Views: 0 Author: Site Editor Publish Time: 2021-09-17 Origin: Site
An Ac motor is a motor driven by alternating current (AC). Ac motors are widely used in industry mainly because of their high efficiency and the ability to generate constant torque up to the rated speed. The two most widely used types of Ac motors are induction motors and synchronous motors. We will briefly describe how they work.
(1) How do Ac motors work?
(2) How is the Ac motor controlled?
(3) Difference between Ac motor and DC motor
The two basic components of an Ac motor are the stator (fixed outer drum) and the rotor. The rotating interior of the motor, which is connected to (and drives) the motor shaft. Both the stator and the rotor generate a rotating magnetic field. In the windings of the stator, the rotating magnetic field is inherently provided by the sinusoidal characteristics of alternating current. In the rotor, the magnetic field is generated by permanent magnets, reluctance salient poles or other electrical windings.
Because the rotor of a synchronous motor has permanent magnets or electromagnets, they will generate a rotating electromagnetic field, so they operate synchronously with the frequency of the supply current in a locked state.
In an induction motor, the magnetic field in the rotor winding is "induced" by the magnetic field of the stator. In order for this induction to generate torque, the speed of the rotor magnetic field must lag behind the speed of the stator magnetic field. This speed difference is called "slip", which is why induction motors have a "nameplate RPM" rating, which is about 5% smaller than its synchronous speed. For example, Ironhorse model MTRP-001-3DB18 (1 horsepower, three-phase, four-pole, AC induction motor) has a synchronous speed rating of 1800 RPM (assuming a power of 60hz), but the "nameplate RPM" rating is 1760. When using the American standard 60 Hz three-phase power "across the line" power supply, the shaft will rotate at 1760 RPM.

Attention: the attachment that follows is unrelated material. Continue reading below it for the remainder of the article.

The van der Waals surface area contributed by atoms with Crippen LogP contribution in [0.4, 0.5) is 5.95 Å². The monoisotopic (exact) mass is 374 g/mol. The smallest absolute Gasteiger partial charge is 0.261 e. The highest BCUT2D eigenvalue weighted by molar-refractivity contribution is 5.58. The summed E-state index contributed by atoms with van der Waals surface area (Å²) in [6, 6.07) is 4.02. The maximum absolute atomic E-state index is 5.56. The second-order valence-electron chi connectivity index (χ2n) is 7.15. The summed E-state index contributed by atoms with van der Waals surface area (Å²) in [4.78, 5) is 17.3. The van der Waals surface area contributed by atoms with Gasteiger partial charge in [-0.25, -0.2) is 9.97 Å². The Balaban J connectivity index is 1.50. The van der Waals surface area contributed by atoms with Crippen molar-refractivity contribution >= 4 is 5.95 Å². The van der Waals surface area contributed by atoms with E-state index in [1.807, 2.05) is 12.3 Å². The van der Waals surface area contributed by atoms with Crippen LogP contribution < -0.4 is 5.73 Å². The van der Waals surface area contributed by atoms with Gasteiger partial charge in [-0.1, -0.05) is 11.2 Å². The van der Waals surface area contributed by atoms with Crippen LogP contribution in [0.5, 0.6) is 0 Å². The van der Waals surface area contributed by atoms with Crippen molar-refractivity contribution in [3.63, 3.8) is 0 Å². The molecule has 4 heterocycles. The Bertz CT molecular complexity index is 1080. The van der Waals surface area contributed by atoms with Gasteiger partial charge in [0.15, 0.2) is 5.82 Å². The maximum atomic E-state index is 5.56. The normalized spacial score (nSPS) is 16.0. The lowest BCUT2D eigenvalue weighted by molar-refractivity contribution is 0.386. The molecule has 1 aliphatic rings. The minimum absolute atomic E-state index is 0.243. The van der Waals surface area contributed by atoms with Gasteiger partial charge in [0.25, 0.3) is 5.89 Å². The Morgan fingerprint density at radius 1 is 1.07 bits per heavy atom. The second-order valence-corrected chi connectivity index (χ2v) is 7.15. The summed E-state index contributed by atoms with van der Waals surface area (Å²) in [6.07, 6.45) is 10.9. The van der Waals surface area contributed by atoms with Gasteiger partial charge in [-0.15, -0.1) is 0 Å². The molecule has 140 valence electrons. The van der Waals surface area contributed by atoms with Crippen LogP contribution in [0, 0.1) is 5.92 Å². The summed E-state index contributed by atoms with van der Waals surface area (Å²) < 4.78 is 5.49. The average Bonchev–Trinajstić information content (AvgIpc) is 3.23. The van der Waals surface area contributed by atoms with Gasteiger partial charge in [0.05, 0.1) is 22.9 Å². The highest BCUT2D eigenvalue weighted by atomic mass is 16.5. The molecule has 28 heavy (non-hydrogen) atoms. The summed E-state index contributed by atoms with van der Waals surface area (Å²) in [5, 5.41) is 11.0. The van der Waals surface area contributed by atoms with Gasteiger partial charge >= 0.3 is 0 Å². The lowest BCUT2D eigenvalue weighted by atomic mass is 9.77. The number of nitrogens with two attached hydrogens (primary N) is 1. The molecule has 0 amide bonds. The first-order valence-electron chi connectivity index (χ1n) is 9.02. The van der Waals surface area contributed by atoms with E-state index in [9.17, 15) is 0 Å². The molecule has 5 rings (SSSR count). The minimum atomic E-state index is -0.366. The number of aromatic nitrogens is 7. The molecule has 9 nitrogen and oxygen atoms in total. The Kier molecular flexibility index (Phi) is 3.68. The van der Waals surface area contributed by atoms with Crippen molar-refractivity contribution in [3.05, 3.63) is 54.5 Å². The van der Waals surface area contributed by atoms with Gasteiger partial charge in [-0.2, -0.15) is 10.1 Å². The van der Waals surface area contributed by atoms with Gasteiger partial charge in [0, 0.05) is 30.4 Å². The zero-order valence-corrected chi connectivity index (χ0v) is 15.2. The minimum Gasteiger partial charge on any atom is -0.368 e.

When simple on/off control is required, contactors or manual motor starters are usually used. Contactors (large three-phase relays) allow PLCs or other controllers to switch power to Ac motors. Reverse motor starters are a dedicated version with two connected contactors, so they also allow the direction of rotation of the motor shaft to be reversed. The manual motor starter includes a manual knob that allows the operator to switch power. All of these types are called "across the wire" control-the motor is directly connected to the input power "line" (via a contactor or motor starter).
Historically, industrial DC motors have always been brushing types. Compared with Ac motors, DC motors with brushes and commutators have many disadvantages: increased maintenance (brush replacement), limited speed range and shorter overall life. AC induction motors have no brushes and have a longer service life.
The speed of the DC motor is controlled by changing the armature current, while the speed control of the Ac motor is achieved by changing the frequency of the alternating current, usually using a variable frequency drive (VFD).
In the past few decades, the advent of brushless DC motors has begun, mainly due to the appearance of semiconductor control circuits required to operate them and the appearance of high-quality permanent magnets. Brushless DC motors do not require brushes or physical commutators, so they have a longer service life. They also overcome the speed limitation of the brushed version.
If you want to specify a motor for a new application, first determine the voltage, speed and horsepower required, and the type of application. If you want to replace a motor of the right size in an existing application, you can find all the necessary information on the motor nameplate of the existing motor. If you have any needs, you can contact us.